An information and evidence unit has been established within the Office of the Prosecutor to receive information on crimes within the jurisdiction of the court, namely genocide, crimes against humanity and war crimes. By July 2003, 499 communications alleging violations of the Statute had been received from individuals or groups from 66 countries. Of the communications received, some 70% have been deemed inadmissible by the Prosecutor for a variety of reasons; the remainder are being examined on an ongoing basis. The Prosecutor has announced that he is closely following the urgent situation in Ituri, Democratic Republic of Congo, reports from which raise serious concerns that crimes falling within the jurisdiction of the court have been committed.
Full details of the work of the court are contained in the first annual report of the court to the Assembly of States Parties and in the addresses made by the President of the Court, Judge Phillipe Kirsch, and the Prosecutor, Mr. Luis Moreno-Ocampo, to the Assembly. Copies of these documents are available on the Court's web-site: http://www.icc-cpi.int/php/news/latest.php.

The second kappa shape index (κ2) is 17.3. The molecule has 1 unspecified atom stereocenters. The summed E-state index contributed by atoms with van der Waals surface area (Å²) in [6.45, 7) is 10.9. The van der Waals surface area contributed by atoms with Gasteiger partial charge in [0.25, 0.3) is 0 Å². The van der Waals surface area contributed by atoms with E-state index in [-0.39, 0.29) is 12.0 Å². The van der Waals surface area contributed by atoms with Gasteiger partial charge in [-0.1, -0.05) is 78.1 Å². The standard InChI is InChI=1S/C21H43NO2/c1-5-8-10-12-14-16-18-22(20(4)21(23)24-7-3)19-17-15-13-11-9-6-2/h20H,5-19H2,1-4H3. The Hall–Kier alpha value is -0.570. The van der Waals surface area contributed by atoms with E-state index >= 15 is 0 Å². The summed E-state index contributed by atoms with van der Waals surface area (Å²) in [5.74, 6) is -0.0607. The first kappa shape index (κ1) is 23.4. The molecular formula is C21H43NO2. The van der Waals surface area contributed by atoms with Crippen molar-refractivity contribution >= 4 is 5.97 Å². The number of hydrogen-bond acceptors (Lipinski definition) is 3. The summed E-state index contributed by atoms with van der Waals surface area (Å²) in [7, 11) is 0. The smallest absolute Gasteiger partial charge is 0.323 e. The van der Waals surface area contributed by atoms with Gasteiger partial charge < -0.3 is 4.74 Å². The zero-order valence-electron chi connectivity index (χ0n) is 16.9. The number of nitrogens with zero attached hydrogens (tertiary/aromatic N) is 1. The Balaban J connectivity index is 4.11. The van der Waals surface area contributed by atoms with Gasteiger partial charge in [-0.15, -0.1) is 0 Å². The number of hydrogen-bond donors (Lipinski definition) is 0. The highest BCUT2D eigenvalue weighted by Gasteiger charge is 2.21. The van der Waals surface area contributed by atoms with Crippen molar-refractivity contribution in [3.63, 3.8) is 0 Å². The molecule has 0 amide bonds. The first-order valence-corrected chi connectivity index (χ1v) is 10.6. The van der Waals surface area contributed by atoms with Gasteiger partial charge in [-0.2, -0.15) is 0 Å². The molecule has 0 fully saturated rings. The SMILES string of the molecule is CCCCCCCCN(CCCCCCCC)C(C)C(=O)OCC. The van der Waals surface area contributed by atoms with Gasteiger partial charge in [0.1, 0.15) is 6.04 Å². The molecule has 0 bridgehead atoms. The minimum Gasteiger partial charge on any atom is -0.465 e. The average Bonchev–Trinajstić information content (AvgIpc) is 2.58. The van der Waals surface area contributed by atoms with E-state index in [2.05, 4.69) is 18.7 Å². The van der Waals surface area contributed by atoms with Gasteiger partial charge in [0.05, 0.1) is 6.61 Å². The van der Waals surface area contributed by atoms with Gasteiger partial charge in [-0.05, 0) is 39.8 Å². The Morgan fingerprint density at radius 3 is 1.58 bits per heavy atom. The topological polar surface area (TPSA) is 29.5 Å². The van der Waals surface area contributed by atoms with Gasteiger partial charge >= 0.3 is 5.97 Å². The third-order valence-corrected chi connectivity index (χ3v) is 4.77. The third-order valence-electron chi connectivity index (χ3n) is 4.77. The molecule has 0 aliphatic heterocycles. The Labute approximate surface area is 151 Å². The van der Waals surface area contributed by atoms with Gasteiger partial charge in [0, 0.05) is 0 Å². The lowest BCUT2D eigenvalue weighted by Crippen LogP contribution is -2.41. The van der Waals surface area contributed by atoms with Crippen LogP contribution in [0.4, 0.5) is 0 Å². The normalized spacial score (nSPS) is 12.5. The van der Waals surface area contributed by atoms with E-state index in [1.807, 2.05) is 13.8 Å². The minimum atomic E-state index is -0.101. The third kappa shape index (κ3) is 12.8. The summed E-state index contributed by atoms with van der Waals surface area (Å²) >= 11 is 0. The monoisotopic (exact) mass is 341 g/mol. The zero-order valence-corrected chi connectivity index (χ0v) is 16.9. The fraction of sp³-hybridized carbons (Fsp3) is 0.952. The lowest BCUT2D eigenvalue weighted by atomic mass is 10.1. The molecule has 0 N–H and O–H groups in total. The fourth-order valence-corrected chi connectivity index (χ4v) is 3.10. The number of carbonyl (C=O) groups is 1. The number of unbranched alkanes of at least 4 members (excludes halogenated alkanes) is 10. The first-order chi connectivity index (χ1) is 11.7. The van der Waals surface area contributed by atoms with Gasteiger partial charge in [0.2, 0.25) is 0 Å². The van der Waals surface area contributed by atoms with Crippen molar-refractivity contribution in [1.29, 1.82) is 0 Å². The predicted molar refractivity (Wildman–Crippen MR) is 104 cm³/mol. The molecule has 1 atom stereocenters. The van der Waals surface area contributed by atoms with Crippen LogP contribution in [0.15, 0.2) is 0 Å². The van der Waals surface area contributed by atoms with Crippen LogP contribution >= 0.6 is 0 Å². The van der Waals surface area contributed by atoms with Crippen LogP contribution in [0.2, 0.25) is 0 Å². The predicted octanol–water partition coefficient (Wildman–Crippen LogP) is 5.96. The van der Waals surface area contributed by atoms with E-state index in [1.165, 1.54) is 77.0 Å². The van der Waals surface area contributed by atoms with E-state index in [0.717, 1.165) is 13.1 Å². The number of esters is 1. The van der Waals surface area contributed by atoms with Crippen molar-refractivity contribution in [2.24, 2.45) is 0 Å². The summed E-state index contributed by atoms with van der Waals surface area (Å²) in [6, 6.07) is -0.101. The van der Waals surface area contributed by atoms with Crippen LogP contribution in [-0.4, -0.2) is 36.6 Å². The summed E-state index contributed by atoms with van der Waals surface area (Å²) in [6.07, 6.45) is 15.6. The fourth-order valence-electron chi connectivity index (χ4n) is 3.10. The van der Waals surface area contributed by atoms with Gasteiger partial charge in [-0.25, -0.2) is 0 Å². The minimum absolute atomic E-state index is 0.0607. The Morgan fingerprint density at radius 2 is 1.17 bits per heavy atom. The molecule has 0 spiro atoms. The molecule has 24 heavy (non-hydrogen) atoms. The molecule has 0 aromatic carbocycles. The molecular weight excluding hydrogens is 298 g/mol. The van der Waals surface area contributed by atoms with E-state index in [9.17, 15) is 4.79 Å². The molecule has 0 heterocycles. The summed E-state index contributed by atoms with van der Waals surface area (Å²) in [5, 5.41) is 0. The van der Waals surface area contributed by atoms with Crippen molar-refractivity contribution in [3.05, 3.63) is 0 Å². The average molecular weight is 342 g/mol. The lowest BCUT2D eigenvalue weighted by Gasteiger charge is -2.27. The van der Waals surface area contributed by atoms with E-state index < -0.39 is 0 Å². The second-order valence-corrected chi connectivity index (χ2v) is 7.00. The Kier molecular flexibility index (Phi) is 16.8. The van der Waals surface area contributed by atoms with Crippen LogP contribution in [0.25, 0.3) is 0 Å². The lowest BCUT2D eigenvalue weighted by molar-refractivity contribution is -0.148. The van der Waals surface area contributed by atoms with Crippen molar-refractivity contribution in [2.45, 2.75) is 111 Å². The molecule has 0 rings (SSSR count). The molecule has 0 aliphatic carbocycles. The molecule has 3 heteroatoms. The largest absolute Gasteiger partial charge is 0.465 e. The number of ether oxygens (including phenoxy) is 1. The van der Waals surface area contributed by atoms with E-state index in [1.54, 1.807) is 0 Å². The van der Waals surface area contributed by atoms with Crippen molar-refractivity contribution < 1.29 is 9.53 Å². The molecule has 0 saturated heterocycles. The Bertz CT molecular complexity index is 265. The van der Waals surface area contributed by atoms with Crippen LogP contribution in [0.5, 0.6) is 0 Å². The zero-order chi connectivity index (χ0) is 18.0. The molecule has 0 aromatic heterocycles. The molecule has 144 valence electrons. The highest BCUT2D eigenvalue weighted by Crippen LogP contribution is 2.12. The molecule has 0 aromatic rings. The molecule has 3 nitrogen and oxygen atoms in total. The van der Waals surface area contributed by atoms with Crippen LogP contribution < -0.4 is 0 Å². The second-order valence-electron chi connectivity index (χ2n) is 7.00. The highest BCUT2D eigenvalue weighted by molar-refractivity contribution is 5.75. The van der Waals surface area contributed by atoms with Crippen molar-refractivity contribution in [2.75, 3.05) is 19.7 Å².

As the Deputy will be aware, the United States of America has stated its opposition to the exercise by the court of jurisdiction over US nationals and thus has decided not to ratify the court's statute. The statute provides that the court's jurisdiction is, in general, limited to acts committed after its entry into force in the territory of or by nationals of states parties. In addition, the Security Council of the United Nations adopted resolution 1422 (2002) on United Nations Peacekeeping on 12 July 2002. Paragraph 1 of that Resolution requested “consistent with the provisions of Article 16 of the Rome Statute, that the ICC, if a case arises involving current or former officials or personnel from a contributing State not a party to the Rome Statute over acts or omissions relating to a United Nations established or authorised operation, shall for a twelve month period starting 1 July 2002 not commence or proceed with investigation or prosecution of any such case, unless the Security Council decides otherwise”. This resolution was renewed for a further 12 month period commencing on 1 July 2003 by Security Council Resolution 1487 (2003) of 12 June 2003.